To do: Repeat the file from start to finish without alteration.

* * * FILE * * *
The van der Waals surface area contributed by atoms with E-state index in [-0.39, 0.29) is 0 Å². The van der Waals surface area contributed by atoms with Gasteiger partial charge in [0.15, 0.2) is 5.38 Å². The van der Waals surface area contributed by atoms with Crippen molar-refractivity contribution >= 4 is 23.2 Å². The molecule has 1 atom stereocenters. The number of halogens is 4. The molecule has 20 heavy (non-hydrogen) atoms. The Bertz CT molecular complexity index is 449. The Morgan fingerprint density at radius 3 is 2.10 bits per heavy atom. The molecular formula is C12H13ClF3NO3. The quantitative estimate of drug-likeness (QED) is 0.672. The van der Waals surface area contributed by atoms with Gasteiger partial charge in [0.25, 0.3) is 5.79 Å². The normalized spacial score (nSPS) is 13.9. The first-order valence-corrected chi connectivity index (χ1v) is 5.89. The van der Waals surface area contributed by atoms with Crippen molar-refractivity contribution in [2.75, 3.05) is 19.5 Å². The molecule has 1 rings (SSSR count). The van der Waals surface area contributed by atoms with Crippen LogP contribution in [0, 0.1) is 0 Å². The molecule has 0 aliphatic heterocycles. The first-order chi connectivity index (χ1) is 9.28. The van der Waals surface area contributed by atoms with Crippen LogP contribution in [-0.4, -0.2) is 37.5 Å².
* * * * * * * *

The van der Waals surface area contributed by atoms with E-state index in [-0.39, 0.29) is 0 Å². The van der Waals surface area contributed by atoms with Gasteiger partial charge in [0.15, 0.2) is 5.38 Å². The van der Waals surface area contributed by atoms with Crippen molar-refractivity contribution >= 4 is 23.2 Å². The molecule has 1 atom stereocenters. The number of halogens is 4. The molecule has 20 heavy (non-hydrogen) atoms. The Bertz CT molecular complexity index is 449. The Morgan fingerprint density at radius 3 is 2.10 bits per heavy atom. The molecular formula is C12H13ClF3NO3. The quantitative estimate of drug-likeness (QED) is 0.672. The van der Waals surface area contributed by atoms with Gasteiger partial charge in [0.25, 0.3) is 5.79 Å². The normalized spacial score (nSPS) is 13.9. The first-order valence-corrected chi connectivity index (χ1v) is 5.89. The van der Waals surface area contributed by atoms with Crippen molar-refractivity contribution in [2.75, 3.05) is 19.5 Å². The molecule has 1 rings (SSSR count). The van der Waals surface area contributed by atoms with Crippen LogP contribution in [0, 0.1) is 0 Å². The molecule has 0 aliphatic heterocycles. The first-order chi connectivity index (χ1) is 9.28. The van der Waals surface area contributed by atoms with Crippen LogP contribution in [-0.4, -0.2) is 37.5 Å².